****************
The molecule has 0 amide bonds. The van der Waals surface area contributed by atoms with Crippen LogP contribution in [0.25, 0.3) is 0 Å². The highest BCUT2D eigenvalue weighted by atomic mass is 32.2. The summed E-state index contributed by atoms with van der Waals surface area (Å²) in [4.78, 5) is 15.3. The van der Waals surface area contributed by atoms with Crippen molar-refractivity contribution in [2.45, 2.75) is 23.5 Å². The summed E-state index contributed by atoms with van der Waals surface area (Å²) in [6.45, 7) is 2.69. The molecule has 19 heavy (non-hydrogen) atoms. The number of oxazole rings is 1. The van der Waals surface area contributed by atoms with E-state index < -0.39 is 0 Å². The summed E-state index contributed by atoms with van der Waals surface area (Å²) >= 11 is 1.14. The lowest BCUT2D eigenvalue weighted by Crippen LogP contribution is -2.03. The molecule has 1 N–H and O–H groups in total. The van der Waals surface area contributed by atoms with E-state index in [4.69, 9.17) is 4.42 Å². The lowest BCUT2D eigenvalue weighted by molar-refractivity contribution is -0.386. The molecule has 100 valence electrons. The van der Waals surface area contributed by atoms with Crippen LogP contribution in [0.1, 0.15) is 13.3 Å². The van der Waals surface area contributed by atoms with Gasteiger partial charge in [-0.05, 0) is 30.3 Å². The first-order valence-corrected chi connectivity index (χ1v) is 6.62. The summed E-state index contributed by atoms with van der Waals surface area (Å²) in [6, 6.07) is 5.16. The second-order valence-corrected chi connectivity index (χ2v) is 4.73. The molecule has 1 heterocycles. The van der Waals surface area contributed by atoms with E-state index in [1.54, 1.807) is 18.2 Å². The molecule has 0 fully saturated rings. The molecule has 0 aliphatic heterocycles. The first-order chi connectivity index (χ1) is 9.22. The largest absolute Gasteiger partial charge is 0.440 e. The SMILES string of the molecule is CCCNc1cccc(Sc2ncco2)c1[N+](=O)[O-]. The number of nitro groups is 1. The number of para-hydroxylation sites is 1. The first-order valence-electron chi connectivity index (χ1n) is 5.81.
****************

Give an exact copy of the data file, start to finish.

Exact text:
The molecule has 0 amide bonds. The van der Waals surface area contributed by atoms with Crippen LogP contribution in [0.25, 0.3) is 0 Å². The highest BCUT2D eigenvalue weighted by atomic mass is 32.2. The summed E-state index contributed by atoms with van der Waals surface area (Å²) in [4.78, 5) is 15.3. The van der Waals surface area contributed by atoms with Crippen molar-refractivity contribution in [2.45, 2.75) is 23.5 Å². The summed E-state index contributed by atoms with van der Waals surface area (Å²) in [6.45, 7) is 2.69. The molecule has 19 heavy (non-hydrogen) atoms. The number of oxazole rings is 1. The van der Waals surface area contributed by atoms with E-state index < -0.39 is 0 Å². The summed E-state index contributed by atoms with van der Waals surface area (Å²) >= 11 is 1.14. The lowest BCUT2D eigenvalue weighted by Crippen LogP contribution is -2.03. The molecule has 1 N–H and O–H groups in total. The van der Waals surface area contributed by atoms with E-state index in [4.69, 9.17) is 4.42 Å². The lowest BCUT2D eigenvalue weighted by molar-refractivity contribution is -0.386. The molecule has 100 valence electrons. The van der Waals surface area contributed by atoms with Crippen LogP contribution in [0.1, 0.15) is 13.3 Å². The van der Waals surface area contributed by atoms with Gasteiger partial charge in [-0.05, 0) is 30.3 Å². The first-order valence-corrected chi connectivity index (χ1v) is 6.62. The summed E-state index contributed by atoms with van der Waals surface area (Å²) in [6, 6.07) is 5.16. The second-order valence-corrected chi connectivity index (χ2v) is 4.73. The molecule has 1 heterocycles. The van der Waals surface area contributed by atoms with E-state index in [1.54, 1.807) is 18.2 Å². The molecule has 0 fully saturated rings. The molecule has 0 aliphatic heterocycles. The first-order chi connectivity index (χ1) is 9.22. The largest absolute Gasteiger partial charge is 0.440 e. The SMILES string of the molecule is CCCNc1cccc(Sc2ncco2)c1[N+](=O)[O-]. The number of nitro groups is 1. The number of para-hydroxylation sites is 1. The first-order valence-electron chi connectivity index (χ1n) is 5.81.